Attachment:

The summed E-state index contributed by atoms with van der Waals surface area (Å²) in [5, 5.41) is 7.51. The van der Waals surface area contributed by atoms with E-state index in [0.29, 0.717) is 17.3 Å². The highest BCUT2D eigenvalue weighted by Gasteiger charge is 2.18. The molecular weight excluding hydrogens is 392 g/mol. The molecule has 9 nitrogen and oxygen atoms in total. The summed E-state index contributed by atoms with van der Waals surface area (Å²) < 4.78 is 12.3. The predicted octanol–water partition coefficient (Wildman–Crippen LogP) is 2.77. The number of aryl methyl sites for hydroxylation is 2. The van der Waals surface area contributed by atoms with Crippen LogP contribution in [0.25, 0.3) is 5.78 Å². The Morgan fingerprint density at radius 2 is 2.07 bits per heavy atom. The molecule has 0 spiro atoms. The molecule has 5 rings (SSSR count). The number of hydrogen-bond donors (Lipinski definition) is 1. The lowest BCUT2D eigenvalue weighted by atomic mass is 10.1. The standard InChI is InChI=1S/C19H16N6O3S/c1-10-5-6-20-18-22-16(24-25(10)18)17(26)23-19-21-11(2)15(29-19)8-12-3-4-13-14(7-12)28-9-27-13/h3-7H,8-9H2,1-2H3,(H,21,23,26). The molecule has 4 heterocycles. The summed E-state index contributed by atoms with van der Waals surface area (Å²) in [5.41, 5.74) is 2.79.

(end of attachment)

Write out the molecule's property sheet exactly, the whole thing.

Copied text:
The summed E-state index contributed by atoms with van der Waals surface area (Å²) in [5, 5.41) is 7.51. The van der Waals surface area contributed by atoms with E-state index in [0.29, 0.717) is 17.3 Å². The highest BCUT2D eigenvalue weighted by Gasteiger charge is 2.18. The molecular weight excluding hydrogens is 392 g/mol. The molecule has 9 nitrogen and oxygen atoms in total. The summed E-state index contributed by atoms with van der Waals surface area (Å²) < 4.78 is 12.3. The predicted octanol–water partition coefficient (Wildman–Crippen LogP) is 2.77. The number of aryl methyl sites for hydroxylation is 2. The van der Waals surface area contributed by atoms with Crippen LogP contribution in [0.25, 0.3) is 5.78 Å². The Morgan fingerprint density at radius 2 is 2.07 bits per heavy atom. The molecule has 0 spiro atoms. The molecule has 5 rings (SSSR count). The number of hydrogen-bond donors (Lipinski definition) is 1. The lowest BCUT2D eigenvalue weighted by atomic mass is 10.1. The standard InChI is InChI=1S/C19H16N6O3S/c1-10-5-6-20-18-22-16(24-25(10)18)17(26)23-19-21-11(2)15(29-19)8-12-3-4-13-14(7-12)28-9-27-13/h3-7H,8-9H2,1-2H3,(H,21,23,26). The molecule has 4 heterocycles. The summed E-state index contributed by atoms with van der Waals surface area (Å²) in [5.41, 5.74) is 2.79.